“Strategy is not the consequence of planning,
but the opposite: its starting point.” ~ Henry Mintzberg
Now that we’ve addressed the steps to a positive attitude and reducing stress, it’s time to plan the strategy for your job search. Sometimes change can be good, even exciting and rewarding! Whether you’re looking for an internship or your first permanent full-time position, seeking reemployment or interested in changing jobs, the process is the same: first, you must develop your overall job-search strategy.
Planning for a job search in today’s complex and competitive environment might seem to be an overwhelming task, but as a student or professional, you’ve no doubt managed assignments and projects. And, if you’ve ever played chess or studied Mintzberg in your MBA program, you certainly know about strategic planning. But you also know how to create a strategic plan if you’ve volunteered to chair a fundraiser, campaigned for a leadership position in a club, planned a wedding or run a household!
Developing a strategic plan for your job search is no different. Here are the steps:
- Establish a vision and ultimate goal: Where do you want to be in your career in three, five, and ten years down the road? How does your current job search fit in with your long-range goals?
- Consider your current position and your immediate mission: What do you need to accomplish right now? Are you just beginning your career, are you in the middle of it, or do you just need to bridge the short gap between now and your retirement or next phase of your life? Are you currently employed, between jobs or returning to the job market after a hiatus (due to military service, travel after college, rearing children or extended illness or injury)? Are you looking for an entry-level or advanced professional position?
- Target your job search: Identify your target market by defining the industry (ies) in which you want to work and the geographical territory you desire and decide if you are willing to relocate. Then, focus on positions that are the best fit for you and tailor your documents to them; sending fewer customized resumes to such targeted positions tends to be more effective than sending out many resumes haphazardly.
- Assess your industry’s job market opportunities: What is the current state of your chosen profession and industry? What are the trends that could affect your current and future job and career goals, and how will they direct your present strategy?
- Measure your skills against supply and demand: Do you have all the current hard skills necessary for the position you seek? Do you need additional training in any area? Are your soft skills in line with those that employers are seeking in a candidate? Are you a fit with today’s workplace culture, and particularly with your target companies’ corporate cultures?
- Assemble your tools: Construct a powerful and effective basic prototype resume that you will customize to fit each position to which you apply; prepare a prototype cover letter that can be customized accordingly; write a compelling and succinct positioning statement that you will use in written and oral communications; compile your list of talking points – including success stories — that you can bring into play at interviews; prepare your list of references; and put together your portfolio of work samples, accolades, certificates and other exhibits.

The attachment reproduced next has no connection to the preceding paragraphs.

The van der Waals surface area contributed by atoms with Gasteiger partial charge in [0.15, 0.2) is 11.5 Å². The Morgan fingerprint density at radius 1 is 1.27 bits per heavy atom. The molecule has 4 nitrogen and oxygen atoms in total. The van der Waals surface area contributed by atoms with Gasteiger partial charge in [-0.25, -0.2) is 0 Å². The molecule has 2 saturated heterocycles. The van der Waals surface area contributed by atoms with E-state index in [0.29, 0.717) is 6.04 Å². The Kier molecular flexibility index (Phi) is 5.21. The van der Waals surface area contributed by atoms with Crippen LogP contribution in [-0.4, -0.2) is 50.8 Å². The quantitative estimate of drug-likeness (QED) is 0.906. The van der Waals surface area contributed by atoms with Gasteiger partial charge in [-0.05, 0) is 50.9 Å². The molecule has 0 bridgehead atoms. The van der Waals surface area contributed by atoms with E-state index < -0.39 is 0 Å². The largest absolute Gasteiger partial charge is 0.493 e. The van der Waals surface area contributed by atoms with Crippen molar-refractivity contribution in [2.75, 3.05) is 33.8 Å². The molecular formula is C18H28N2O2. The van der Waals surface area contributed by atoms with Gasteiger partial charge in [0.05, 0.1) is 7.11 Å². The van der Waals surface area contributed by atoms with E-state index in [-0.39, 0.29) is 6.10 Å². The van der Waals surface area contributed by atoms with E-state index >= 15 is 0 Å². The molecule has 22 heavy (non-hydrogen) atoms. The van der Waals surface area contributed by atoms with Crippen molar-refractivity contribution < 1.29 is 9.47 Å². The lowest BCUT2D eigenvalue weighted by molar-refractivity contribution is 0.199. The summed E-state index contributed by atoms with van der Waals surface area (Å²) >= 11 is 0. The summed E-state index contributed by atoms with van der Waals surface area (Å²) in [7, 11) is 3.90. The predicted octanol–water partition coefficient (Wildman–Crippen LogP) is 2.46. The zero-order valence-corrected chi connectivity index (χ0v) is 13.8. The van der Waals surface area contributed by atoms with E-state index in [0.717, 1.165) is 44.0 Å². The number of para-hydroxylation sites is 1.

- List your tasks and decide on your tactics: What are the steps you need to take, what is the timing of each step, how do they synchronize with each other and how do you plan to discharge and orchestrate them?
- Coordinate all lines of communication to market yourself effectively: Email, cell phone, social media, website applications, snail mail, networking events and other face-to-face meetings are all effective means of communications that should all be orchestrated for a multi-media approach.
- Update your network and use it wisely: Update your network of contacts and record it on a spreadsheet or database for easy reference and updating. Organize in tiers and categories. For example, Tier One should be your strongest contacts: personal, social and business contacts with whom you are in regular and current contact, including new contacts that you hope to develop. Tier Two should be solid contacts with whom you are in occasional contact, and Tier Three are current but very casual acquaintances as well as those from your past you’ve known or met but with whom you’ve not been in contact for awhile. Once you’ve sorted out your contacts and brought your network up to date, you will have a good handle on those to whom you should be reaching out.
- Remove or work around obstacles: Are you aware of the competition for the position you seek? Do you have something in your past that you need to explain? Is your credit rating less than stellar? Anticipate such issues and prepare to explain or take preemptive steps to correct them.
Planning your job-search strategy is not unlike planning your career strategy. You need to develop a plan that comprises your desires, talents, skills, vision and mission, and the flexibility to make necessary changes along the way.
These steps will be addressed in depth in future entries, beginning next week.
Until next time,